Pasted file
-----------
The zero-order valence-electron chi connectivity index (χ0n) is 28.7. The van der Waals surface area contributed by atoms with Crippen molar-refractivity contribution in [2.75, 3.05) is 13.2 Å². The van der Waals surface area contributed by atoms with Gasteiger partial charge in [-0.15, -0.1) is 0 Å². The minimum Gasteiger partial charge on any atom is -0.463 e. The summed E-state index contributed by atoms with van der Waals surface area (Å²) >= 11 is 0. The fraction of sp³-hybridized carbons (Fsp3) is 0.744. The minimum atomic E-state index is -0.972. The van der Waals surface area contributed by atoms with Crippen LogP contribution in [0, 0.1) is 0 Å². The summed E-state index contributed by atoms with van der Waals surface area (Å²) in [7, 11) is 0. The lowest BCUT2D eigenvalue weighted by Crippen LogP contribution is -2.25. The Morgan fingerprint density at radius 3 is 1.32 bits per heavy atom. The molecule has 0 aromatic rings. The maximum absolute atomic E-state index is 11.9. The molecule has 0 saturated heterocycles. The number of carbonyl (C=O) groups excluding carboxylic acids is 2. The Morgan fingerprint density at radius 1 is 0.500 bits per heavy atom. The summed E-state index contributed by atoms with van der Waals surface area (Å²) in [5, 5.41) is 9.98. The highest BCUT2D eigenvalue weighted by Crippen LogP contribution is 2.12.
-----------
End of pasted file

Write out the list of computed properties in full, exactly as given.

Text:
The zero-order valence-electron chi connectivity index (χ0n) is 28.7. The van der Waals surface area contributed by atoms with Crippen molar-refractivity contribution in [2.75, 3.05) is 13.2 Å². The van der Waals surface area contributed by atoms with Gasteiger partial charge in [-0.15, -0.1) is 0 Å². The minimum Gasteiger partial charge on any atom is -0.463 e. The summed E-state index contributed by atoms with van der Waals surface area (Å²) >= 11 is 0. The fraction of sp³-hybridized carbons (Fsp3) is 0.744. The minimum atomic E-state index is -0.972. The van der Waals surface area contributed by atoms with Crippen LogP contribution in [0, 0.1) is 0 Å². The summed E-state index contributed by atoms with van der Waals surface area (Å²) in [7, 11) is 0. The lowest BCUT2D eigenvalue weighted by Crippen LogP contribution is -2.25. The Morgan fingerprint density at radius 3 is 1.32 bits per heavy atom. The molecule has 0 aromatic rings. The maximum absolute atomic E-state index is 11.9. The molecule has 0 saturated heterocycles. The number of carbonyl (C=O) groups excluding carboxylic acids is 2. The Morgan fingerprint density at radius 1 is 0.500 bits per heavy atom. The summed E-state index contributed by atoms with van der Waals surface area (Å²) in [5, 5.41) is 9.98. The highest BCUT2D eigenvalue weighted by Crippen LogP contribution is 2.12.